Come to the Oberon this June to hear five stories on the delights and misfortunes of science.
Hosted by Ari Daniel and Christine Gentry.
Chuck Collins is an organizer, agitator, researcher and storyteller based at the Institute for Policy Studies where he co-edits Inequality.org, a global web site focused on the income and wealth divide. He is author of Born on Third Base: A One Percenter Makes the Case for Tackling Inequality, Bringing Wealth Home, and Committing to the Common Good. In his late twenties he worked with residents of mobile home parks around New England to buy their parks as cooperatives. One group of residents taught him the meaning of solidarity and fueled his own decision to give up an inheritance.
Whitney Henry is originally from the beautiful Caribbean Island of St Lucia. She relocated to the US after receiving a full presidential academic scholarship from Grambling State University where she completed her BS in Biology with a minor in Chemistry. She earned a PhD in Biological and Biomedical Sciences from Harvard University and is currently a postdoctoral associate in the lab of Dr. Robert Weinberg at the Whitehead Institute for Biomedical Research. Her research focuses on identifying biological processes that drive tumor relapse following chemotherapy in ovarian cancer. When she is not engaged in lab, Whitney enjoys mentoring and traditional Caribbean dancing.
Kristin Hugo is a DC-based science journalist who enjoys bone-hunting, the internet, and long walks through storm drains. Kristin is currently freelancing, but has worked writing about science for PBS Newshour and National Geographic in the past. She also runs Strange Biology, one of the most popular science blogs on Tumblr. Kristin studied journalism at CSU Northridge and Science Journalism at Boston University. Since Kristin loves animals, but can’t have live ones at her current apartment, she has more than 100 animal skulls that she’s found instead. Kristin’s favorite thing to do is learn stories from bones, and some of her most successful articles have been about human-bone collectors.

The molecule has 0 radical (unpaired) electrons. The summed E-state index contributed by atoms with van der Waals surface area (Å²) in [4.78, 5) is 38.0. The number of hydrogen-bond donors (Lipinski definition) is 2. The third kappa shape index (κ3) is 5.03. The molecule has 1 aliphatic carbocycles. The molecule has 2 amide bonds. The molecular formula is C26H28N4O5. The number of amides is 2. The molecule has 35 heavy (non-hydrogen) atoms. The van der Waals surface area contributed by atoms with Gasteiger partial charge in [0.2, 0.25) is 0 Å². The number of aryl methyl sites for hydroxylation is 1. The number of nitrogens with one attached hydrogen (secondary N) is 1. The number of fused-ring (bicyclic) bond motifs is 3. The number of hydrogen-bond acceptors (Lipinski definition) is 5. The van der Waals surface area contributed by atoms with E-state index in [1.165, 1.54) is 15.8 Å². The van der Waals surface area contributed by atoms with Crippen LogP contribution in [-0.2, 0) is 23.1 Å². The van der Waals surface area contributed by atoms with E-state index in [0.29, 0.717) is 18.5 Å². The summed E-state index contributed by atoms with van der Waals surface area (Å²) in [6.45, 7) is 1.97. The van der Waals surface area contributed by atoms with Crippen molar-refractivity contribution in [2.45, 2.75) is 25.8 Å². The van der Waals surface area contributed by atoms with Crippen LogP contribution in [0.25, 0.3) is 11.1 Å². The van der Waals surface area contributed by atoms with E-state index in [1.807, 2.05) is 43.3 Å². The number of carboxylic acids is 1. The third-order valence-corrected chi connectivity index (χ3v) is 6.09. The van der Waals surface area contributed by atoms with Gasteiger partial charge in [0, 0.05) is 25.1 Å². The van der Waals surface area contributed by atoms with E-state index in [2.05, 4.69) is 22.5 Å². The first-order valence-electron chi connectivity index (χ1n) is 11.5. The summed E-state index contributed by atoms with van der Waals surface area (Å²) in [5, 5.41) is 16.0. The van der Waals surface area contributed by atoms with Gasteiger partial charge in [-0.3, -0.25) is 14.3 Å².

Steve Wenglowsky is a Principal Scientist in the Chemistry group at Blueprint Medicines. He has been with Blueprint since the company was founded in 2011. Previously he worked as a medicinal chemist at Array Biopharma in Boulder, CO for 10 years, focusing on oncology, antibacterial, and hepatitis C antiviral drug discovery. Steve’s postdoctoral research was performed under Professor Yoshito Kishi at Harvard University and his PhD was from Colorado State University under Lou Hegedus. So he has been bouncing between Colorado and Boston for almost 25 years now. When not in the lab he is dreaming of where is next bike tour will be, and plans to ride in the Alps for two weeks this summer.
Katherine (Katie) Wu is a graduate student at Harvard University. Currently, she is studying how bacteria handle stressful situations so that she can someday learn to do the same. Outside of the lab, she is Co-Director of Harvard Science in the News, a graduate student organization that trains aspiring scientists to better communicate with the general public through free public lectures, online blogs, podcasts, outreach programming, and more. Additionally, she designs and teaches health science and leadership curriculum for HPREP, an outreach program for underserved and minority high school students from the Greater Boston area.